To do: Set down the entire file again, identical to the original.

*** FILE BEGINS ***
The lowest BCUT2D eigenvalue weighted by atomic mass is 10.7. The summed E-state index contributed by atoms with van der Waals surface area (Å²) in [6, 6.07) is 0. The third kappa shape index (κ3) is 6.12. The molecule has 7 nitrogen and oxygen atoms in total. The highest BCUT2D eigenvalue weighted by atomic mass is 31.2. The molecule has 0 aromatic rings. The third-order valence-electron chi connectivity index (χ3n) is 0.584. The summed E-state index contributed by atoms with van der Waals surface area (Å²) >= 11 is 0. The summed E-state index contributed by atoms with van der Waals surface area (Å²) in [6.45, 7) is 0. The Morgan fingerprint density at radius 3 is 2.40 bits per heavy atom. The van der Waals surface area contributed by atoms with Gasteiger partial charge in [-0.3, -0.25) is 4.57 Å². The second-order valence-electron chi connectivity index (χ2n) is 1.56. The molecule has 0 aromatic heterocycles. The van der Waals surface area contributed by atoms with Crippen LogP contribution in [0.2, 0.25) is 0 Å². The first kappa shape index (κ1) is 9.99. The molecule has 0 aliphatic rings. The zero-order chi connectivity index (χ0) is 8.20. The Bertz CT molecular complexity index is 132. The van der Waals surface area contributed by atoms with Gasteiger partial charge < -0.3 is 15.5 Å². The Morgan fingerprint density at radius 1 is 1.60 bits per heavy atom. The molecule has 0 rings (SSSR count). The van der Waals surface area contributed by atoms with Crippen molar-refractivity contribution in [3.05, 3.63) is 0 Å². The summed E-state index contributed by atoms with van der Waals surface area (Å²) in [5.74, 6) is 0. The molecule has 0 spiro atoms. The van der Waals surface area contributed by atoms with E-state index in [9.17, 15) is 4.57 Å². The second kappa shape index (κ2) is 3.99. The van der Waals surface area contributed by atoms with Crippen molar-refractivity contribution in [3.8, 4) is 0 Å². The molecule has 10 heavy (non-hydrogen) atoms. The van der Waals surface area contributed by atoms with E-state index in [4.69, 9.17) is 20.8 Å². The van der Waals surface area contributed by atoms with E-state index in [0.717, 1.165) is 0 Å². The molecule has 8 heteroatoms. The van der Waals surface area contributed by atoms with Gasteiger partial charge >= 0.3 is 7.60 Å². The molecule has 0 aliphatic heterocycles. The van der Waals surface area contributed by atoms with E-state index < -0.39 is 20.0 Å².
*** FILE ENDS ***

The lowest BCUT2D eigenvalue weighted by atomic mass is 10.7. The summed E-state index contributed by atoms with van der Waals surface area (Å²) in [6, 6.07) is 0. The third kappa shape index (κ3) is 6.12. The molecule has 7 nitrogen and oxygen atoms in total. The highest BCUT2D eigenvalue weighted by atomic mass is 31.2. The molecule has 0 aromatic rings. The third-order valence-electron chi connectivity index (χ3n) is 0.584. The summed E-state index contributed by atoms with van der Waals surface area (Å²) >= 11 is 0. The summed E-state index contributed by atoms with van der Waals surface area (Å²) in [6.45, 7) is 0. The Morgan fingerprint density at radius 3 is 2.40 bits per heavy atom. The van der Waals surface area contributed by atoms with Gasteiger partial charge in [-0.3, -0.25) is 4.57 Å². The second-order valence-electron chi connectivity index (χ2n) is 1.56. The molecule has 0 aromatic heterocycles. The van der Waals surface area contributed by atoms with Crippen LogP contribution in [0.2, 0.25) is 0 Å². The first kappa shape index (κ1) is 9.99. The molecule has 0 aliphatic rings. The zero-order chi connectivity index (χ0) is 8.20. The Bertz CT molecular complexity index is 132. The van der Waals surface area contributed by atoms with Gasteiger partial charge < -0.3 is 15.5 Å². The Morgan fingerprint density at radius 1 is 1.60 bits per heavy atom. The molecule has 0 rings (SSSR count). The van der Waals surface area contributed by atoms with Crippen molar-refractivity contribution in [3.05, 3.63) is 0 Å². The summed E-state index contributed by atoms with van der Waals surface area (Å²) in [5.74, 6) is 0. The molecule has 0 spiro atoms. The van der Waals surface area contributed by atoms with E-state index in [9.17, 15) is 4.57 Å². The second kappa shape index (κ2) is 3.99. The van der Waals surface area contributed by atoms with Crippen molar-refractivity contribution in [3.8, 4) is 0 Å². The molecule has 10 heavy (non-hydrogen) atoms. The van der Waals surface area contributed by atoms with E-state index in [4.69, 9.17) is 20.8 Å². The van der Waals surface area contributed by atoms with E-state index in [0.717, 1.165) is 0 Å². The molecule has 8 heteroatoms. The van der Waals surface area contributed by atoms with Gasteiger partial charge >= 0.3 is 7.60 Å². The molecule has 0 aliphatic heterocycles. The van der Waals surface area contributed by atoms with E-state index < -0.39 is 20.0 Å².